In this last of a three part series on grand juries in the USA, Houston, Texas criminal attorney George Parnham explains a little understood part of our criminal justice system.
The United States is virtually the only common law jurisdiction in the world that continues to use the grand jury to screen criminal indictments, and the system is used on both federal and state levels. While all states in the U.S. currently have provisions for grand juries, only half of the states actually employ them and twenty-two require their use, to varying extents. Rather than using a grand jury, a more modern trend is to hold preliminary hearings before a trial court judge to determine probable cause that a defendant committed a serious felony.
In Texas (and Harris County particularly), the Texas grand jury system has come under scrutiny with allegations of witness intimidation and cronyism.
Grand juries are held in secrecy for good reasons: witnesses may hesitate to appear and deliver honest testimony if they are on public record, and defendants who are accused but not indicted could suffer consequences simply for being exposed to the process. But questions of transparency go beyond the secret nature of the hearings; it is difficult to know how often people with potential conflicts of interest are appointed to grand juries, whether they are racially and economically diverse or if witnesses are intimidated because much of the proceedings and documents are confidential.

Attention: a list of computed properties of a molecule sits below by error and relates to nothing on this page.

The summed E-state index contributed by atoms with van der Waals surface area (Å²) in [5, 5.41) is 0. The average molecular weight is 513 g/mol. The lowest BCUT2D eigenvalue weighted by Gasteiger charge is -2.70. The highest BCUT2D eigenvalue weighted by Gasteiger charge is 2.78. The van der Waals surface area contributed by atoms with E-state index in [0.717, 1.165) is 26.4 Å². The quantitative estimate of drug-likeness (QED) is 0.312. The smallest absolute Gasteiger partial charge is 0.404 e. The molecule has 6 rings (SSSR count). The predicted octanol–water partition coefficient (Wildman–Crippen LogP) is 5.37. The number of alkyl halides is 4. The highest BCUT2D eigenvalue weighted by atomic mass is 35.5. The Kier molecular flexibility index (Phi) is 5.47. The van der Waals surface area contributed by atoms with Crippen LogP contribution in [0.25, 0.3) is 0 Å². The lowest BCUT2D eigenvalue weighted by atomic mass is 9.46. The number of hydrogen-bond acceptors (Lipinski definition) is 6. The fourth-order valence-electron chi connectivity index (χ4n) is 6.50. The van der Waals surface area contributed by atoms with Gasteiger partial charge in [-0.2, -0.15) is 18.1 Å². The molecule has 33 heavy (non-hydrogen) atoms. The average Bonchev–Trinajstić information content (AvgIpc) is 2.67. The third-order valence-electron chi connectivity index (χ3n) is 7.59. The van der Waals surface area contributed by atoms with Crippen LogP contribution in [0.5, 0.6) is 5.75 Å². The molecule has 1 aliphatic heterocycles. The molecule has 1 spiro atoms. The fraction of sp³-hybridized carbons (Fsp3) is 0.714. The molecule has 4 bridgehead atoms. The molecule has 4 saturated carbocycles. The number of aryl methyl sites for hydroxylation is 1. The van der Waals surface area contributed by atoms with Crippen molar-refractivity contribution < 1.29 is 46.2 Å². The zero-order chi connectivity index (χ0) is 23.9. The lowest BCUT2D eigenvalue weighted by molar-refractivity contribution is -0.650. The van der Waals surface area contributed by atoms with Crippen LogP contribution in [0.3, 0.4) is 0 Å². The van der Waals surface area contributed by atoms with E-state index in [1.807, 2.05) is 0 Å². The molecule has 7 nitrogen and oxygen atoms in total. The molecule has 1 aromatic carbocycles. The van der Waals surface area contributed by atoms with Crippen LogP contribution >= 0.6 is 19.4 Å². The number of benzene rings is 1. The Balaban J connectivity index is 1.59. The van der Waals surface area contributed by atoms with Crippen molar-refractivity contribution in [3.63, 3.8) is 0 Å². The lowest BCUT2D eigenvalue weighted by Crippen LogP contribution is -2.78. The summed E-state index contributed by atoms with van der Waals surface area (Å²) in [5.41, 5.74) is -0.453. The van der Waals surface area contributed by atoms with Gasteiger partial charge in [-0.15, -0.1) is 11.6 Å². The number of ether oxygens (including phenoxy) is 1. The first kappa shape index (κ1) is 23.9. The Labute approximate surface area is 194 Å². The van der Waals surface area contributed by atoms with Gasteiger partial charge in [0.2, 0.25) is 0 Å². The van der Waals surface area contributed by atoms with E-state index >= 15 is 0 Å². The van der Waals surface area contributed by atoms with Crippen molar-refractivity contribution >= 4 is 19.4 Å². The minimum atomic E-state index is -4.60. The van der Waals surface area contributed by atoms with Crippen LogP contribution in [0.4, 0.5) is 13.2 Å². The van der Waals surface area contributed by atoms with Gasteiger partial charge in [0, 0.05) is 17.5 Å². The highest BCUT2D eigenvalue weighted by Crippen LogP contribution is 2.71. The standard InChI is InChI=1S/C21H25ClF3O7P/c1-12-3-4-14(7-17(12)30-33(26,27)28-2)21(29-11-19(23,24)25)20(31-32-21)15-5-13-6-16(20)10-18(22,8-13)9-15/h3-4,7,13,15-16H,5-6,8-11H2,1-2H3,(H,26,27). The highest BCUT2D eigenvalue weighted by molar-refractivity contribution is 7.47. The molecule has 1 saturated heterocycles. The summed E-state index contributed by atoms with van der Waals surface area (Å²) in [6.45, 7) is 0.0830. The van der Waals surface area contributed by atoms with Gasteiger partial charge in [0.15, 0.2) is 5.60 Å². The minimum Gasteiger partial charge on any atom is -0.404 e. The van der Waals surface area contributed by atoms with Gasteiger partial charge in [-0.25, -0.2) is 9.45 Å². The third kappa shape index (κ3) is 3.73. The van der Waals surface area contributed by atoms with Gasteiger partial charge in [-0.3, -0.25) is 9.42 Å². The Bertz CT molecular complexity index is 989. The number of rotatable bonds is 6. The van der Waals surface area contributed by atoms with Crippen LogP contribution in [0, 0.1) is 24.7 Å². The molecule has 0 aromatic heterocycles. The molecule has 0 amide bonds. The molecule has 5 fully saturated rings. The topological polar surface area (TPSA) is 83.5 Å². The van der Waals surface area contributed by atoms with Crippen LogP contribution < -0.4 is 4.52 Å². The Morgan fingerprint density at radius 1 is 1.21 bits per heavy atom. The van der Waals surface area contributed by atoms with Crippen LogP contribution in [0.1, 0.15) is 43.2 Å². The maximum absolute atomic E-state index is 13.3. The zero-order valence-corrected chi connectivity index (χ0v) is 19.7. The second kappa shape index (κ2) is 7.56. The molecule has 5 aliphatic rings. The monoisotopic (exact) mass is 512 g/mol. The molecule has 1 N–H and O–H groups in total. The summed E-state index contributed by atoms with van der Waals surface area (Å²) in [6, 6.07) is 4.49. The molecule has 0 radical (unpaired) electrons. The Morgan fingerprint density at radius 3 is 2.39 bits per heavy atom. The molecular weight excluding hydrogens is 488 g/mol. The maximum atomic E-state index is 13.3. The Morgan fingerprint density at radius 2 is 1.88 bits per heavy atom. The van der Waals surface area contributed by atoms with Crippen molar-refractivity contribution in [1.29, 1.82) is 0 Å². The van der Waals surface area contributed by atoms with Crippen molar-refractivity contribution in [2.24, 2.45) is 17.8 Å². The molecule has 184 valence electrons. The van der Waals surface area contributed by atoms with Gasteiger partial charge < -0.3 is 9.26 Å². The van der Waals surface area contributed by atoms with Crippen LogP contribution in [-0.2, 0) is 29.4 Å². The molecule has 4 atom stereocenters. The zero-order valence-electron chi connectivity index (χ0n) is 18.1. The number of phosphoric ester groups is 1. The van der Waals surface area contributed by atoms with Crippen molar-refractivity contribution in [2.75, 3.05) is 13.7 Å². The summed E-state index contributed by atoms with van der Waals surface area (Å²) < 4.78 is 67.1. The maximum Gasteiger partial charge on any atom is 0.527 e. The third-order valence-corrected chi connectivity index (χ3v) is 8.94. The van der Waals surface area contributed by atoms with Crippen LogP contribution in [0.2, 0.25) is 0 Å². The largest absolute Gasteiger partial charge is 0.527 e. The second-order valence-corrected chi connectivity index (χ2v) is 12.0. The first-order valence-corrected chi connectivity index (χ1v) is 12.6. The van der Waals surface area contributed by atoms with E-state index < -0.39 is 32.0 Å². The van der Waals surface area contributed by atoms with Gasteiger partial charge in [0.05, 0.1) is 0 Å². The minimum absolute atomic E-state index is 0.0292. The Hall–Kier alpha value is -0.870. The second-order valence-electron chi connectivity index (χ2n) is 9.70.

Texas law allows judges in its 254 counties to decide for themselves whether to have grand jurors chosen at random or selected by a "key man": a method frequently used by judges in Austin, Dallas and Houston.
Potential for abuse or manipulation increases as these judges do not select grand juries at random, instead appointing a commissioner who often turns to retired friends or connections in the legal and law enforcement community to find jurors sympathetic to their own attitude.
This “key man” system, used only in Texas and California, has faced several legal challenges with allegations that it can foster favoritism and taint grand jury makeup.
Jurors are commonly drawn from particular segments of the community that may have strong ties with law enforcement officers, and may be more likely to enforce whatever the judge, prosecutor or officers say without proper scrutiny of facts. Texas defendants have challenged the racial composition of grand juries numerous times, and although the U.S. Supreme Court has upheld the constitutionality of the key man system they have warned that it is “highly subjective” and “susceptible of abuse.”